1. I love what you’ve learned! I haven’t started decorating yet; I procrastinate with my decorating, and I procrastinate with my writing (although, I could learn something from my writing this year to apply to my decorating!). I think this weekend will be the weekend when it all goes up.

    • Michaeline – normally I procrastinate as long as possible (see unfinished manuscript), but I was swayed by family member who was eager for the Christmas season to start. If it was completely up to me, there would probably still be a bare tree standing in my living room.

      • (-: It’s nice to have enthusiastic collaborators! My eldest is coming home this weekend, so I hope she’ll give us the push to get it done. Otherwise, it might not go up until the 20th.

        Which reminds me of another important parallel — clearing the boards before starting the work. I’ve got to clean out the foyer today and tomorrow. (When writing, it’s important to set up a clear space to work — even if it’s the library — and a time to do the work.)

        It’s been a great “worrying about the details” week, but not a very good writing week so far . . . . I need to exit the internet, and fix that.

        • Michaeline – nothing like having kids around to keep up the holiday excitement. I like your idea about clearing before starting work too. I have been doing a big of that lately in my office writing space. Trying to get rid of everything that is unnecessary or hasn’t been looked at in years, so I have a clear (inspiring) spot to work in.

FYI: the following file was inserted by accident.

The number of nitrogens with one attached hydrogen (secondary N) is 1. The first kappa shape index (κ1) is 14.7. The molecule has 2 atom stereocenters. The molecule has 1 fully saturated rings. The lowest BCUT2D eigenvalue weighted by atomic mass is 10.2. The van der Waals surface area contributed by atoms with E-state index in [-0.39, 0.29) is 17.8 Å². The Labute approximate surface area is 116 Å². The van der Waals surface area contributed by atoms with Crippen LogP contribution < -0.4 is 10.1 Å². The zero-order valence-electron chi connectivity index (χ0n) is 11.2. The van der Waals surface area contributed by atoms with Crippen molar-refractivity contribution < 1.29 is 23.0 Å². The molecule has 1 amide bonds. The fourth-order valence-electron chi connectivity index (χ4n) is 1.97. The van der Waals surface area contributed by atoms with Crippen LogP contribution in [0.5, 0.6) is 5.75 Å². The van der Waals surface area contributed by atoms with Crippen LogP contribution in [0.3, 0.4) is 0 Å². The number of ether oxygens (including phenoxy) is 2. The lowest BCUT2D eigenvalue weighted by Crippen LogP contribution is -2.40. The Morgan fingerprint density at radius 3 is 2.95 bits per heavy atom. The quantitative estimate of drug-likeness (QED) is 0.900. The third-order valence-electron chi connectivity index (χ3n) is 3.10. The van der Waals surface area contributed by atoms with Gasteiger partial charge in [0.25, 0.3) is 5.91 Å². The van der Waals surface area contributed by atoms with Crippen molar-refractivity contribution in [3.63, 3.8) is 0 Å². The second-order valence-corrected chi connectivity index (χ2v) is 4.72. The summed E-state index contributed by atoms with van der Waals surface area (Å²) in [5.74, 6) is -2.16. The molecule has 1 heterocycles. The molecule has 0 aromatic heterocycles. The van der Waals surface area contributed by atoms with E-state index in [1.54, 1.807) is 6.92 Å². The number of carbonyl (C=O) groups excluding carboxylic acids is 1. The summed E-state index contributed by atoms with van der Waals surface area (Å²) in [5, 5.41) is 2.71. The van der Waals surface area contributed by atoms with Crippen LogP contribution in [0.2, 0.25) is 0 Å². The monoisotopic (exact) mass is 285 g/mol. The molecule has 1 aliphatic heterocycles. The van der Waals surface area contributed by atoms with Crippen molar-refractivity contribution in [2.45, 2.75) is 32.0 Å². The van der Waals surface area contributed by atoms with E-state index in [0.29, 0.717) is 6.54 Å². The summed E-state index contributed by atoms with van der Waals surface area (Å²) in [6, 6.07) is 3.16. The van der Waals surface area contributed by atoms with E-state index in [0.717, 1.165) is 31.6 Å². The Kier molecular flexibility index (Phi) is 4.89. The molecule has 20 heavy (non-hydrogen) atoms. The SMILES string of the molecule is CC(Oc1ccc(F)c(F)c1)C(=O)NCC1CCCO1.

2. That was fun, Elizabeth, and some great food for thought.

    My own personal take-away on Christmas decorating – if your heart’s not in something, don’t do it, even if the rest of the world is doing it and other people think you should. I enjoy seeing other people’s Christmassy efforts, but I haven’t the inclination or talent to go there myself. The results are mediocre at best and I resent the time spent. When I had a desk job, my staff used to think I was hilarious. They’d decorate the office around me and I swear they over-cooked it on purpose just to wind me up.

    • That’s a great point Jilly. If your heart is not in something then doing it is just likely to leave you frustrated. Better to save your time to do the thing you really love.

    • Rachel, since thanksgiving and Christmas are so close this year I figured I bette not wait too long or it would be too late.